Wednesday, September 26, 2012
Gena Bigler: ‘Middle class’ covers a lot of ground, and most want things not affordable
Everyone I know considers themselves middle class. Everyone talks about things they can’t afford. From affording gas to make a 40-mile trip, private school for their children, or a summer home, middle class desires cover a lot of ground.
What is middle class? According to the 2010 U.S. Census the average middle class income is $36,000 – $57,000. However, middle class is also defined between impoverished and rich, which a Congressional Research Service paper identified as a range of $20,291 – $100,000. The income range for families that identify as middle class varies dramatically from these figures. Families that have annual incomes of $200,000 or more are often identified as middle class, yet they fall into the top 2 percent of income in America. If $200,000 were a middle income, we would be a very prosperous nation.
If middle class starts at $36,000 who is living in poverty? The U.S. government defines poverty as an income of $19,090 or below for a family of three. I don’t think the creator of this definition has ever lived in the real world. Living on only $19,090 is nearly impossible; that is $1590 per month. In Kentucky, where the cost of living is relatively low, a typical two-bedroom home rents for well over $600. After rent, you now have $990 to pay for everything else. Paying for basic needs like $210 for utilities, $400 for food and household items, $100 for a phone, $160 for transportation (in most of the nation you must own your own car because there is no access to public transportation) $920 for health, car and renter’s insurance leaves you at $800 in the red every month.
Before you even buy clothes or any extras like an occasional rented movie or cable TV you are short by $800. Those numbers don’t include a single meal out or any indulgences and it is still not enough to live on. Forget Halloween costumes, Christmas or birthday presents and a Thanksgiving feast. There simply isn’t enough. If you make $36,000 per year, you would have about $600 per month for things like an occasional meal out or a savings account for emergencies. That meal out certainly wouldn’t be at a place with white tablecloths, more likely clowns and paper napkins.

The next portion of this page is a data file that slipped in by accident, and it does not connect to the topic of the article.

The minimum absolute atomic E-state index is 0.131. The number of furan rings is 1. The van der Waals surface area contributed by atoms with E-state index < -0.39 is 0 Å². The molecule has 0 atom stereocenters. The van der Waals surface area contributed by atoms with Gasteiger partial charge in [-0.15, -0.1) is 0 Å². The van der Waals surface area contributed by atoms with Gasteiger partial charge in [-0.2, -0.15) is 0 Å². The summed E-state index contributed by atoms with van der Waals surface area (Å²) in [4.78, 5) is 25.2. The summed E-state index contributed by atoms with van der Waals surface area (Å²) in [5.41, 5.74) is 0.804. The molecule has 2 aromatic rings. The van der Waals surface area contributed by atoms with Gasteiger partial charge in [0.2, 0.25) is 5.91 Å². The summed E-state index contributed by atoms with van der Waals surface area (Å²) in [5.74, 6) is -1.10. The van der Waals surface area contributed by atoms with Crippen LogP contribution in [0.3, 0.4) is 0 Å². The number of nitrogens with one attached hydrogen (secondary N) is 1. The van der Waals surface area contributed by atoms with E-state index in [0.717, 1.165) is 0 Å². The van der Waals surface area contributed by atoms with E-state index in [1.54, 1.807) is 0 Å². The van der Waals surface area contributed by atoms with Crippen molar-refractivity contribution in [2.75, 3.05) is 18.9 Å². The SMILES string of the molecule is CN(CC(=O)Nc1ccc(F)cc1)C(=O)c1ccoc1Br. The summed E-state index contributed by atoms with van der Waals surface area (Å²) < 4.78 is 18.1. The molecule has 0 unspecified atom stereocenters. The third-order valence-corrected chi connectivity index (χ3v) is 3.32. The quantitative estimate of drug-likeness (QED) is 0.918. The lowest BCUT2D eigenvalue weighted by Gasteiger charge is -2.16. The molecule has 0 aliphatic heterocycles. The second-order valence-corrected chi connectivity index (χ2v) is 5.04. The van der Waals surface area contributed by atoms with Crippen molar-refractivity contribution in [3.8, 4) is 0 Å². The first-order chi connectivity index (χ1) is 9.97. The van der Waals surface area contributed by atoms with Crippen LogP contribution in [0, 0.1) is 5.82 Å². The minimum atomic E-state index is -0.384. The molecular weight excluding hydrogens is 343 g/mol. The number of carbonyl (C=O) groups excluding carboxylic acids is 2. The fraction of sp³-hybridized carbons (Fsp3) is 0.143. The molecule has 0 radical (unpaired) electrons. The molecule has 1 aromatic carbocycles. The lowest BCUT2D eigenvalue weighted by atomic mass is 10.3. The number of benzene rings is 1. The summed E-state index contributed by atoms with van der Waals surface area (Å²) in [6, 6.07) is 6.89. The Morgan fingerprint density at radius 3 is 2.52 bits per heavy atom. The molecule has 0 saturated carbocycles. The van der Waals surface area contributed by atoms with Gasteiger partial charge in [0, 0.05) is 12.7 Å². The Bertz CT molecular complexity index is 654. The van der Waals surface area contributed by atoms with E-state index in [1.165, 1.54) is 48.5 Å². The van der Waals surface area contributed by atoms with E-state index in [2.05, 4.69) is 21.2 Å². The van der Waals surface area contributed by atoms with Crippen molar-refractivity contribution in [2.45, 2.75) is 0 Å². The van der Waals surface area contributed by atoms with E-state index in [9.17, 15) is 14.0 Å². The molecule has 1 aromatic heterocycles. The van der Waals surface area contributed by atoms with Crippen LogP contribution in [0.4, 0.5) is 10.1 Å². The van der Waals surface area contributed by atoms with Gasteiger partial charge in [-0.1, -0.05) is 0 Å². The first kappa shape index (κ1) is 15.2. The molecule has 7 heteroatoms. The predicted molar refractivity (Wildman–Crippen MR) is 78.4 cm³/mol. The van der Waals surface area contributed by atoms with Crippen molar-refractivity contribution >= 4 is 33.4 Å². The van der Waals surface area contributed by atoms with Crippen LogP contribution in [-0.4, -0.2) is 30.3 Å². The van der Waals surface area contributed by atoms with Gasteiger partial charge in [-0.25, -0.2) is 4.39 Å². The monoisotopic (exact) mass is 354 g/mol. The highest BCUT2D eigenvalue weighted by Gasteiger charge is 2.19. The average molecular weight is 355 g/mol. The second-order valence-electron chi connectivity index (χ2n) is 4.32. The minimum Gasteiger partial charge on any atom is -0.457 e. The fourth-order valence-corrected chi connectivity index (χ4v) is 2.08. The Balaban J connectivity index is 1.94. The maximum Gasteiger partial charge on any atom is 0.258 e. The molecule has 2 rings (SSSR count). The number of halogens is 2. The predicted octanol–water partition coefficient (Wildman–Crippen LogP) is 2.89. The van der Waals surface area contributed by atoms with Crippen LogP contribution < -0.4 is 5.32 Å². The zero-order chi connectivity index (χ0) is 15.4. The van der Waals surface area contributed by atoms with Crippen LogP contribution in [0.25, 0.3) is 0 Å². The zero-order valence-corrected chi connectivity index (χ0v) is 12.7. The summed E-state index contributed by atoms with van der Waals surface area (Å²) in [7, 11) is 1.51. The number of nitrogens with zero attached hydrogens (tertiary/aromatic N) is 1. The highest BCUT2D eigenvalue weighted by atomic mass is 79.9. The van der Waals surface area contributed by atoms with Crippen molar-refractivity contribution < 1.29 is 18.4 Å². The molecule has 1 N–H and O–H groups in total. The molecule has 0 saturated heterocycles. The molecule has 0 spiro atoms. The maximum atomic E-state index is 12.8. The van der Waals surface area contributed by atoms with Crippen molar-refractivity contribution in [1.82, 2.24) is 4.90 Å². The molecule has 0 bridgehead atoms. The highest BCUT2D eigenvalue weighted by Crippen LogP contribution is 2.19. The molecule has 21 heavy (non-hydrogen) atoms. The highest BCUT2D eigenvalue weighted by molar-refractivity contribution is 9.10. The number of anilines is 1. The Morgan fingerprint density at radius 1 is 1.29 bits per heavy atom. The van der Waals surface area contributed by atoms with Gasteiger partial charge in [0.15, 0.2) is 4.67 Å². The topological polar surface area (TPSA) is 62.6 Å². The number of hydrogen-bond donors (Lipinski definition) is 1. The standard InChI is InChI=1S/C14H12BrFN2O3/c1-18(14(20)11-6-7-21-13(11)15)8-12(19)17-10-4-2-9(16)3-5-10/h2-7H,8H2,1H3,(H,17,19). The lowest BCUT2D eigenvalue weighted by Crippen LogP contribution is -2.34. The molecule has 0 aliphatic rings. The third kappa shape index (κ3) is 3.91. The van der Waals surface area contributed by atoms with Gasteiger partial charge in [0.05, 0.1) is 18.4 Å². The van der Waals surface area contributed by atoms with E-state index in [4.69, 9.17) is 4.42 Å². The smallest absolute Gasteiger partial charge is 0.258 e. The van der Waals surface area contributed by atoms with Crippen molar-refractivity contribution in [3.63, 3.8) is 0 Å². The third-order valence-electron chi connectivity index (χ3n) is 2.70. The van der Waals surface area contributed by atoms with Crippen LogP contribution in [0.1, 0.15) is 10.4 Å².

There are a lot of middle class trappings that most middle classer’s can’t afford. Things like extracurricular activities for their children. Soccer, basketball or dance classes, stopping for ice cream after school, buying the latest video game are out of reach for countless families that consider themselves middle class. Savings are often overlooked to meet more immediate and necessary expenses.
Many middle class families want to be able to buy quality shoes and clothing when they need them. They want to afford copayments when they need a doctor visit, having the luxury of owning and paying for a pet and their vet bills. Vacations are well beyond many households. Contributing to a retirement fund or saving for college falls short if it happens.
In America, unless you are Oprah or Bill Gates, you probably want things you can’t afford. Most of America cannot afford the trappings of a middle class life. More than 75 percent of American households have an income that falls below $177,000. Only 2 percent make over $200,000; that is about the population of Maryland…one of our smallest states. More than 8 percent of Americans don’t even have bank accounts and that number is considerably higher for minorities. That means the lowest income Americans have the added expense of check-cashing services and cashier’s checks to pay their bills.
If you want things you can’t afford, you are not alone. Forget those sitcom families, most are in the 2 percent masquerading as middle class. Set your own standards for what you need and don’t feel bad for wanting what you can’t afford, just keep it in perspective and be grateful if your wants are frivolous instead of necessities.
Gena Bigler is passionate about public service and credits her time serving nonprofits in AmeriCorps and Volunteers in Service to America (V.I.S.T.A.) with teaching her extreme budgeting and bargain shopping. Gena is now CFO of McNay Settlement Group and serves on the board of the Lactation Improvement Network of Kentucky (L.I.N.K.). Gena would be happy to hear from you at firstname.lastname@example.org.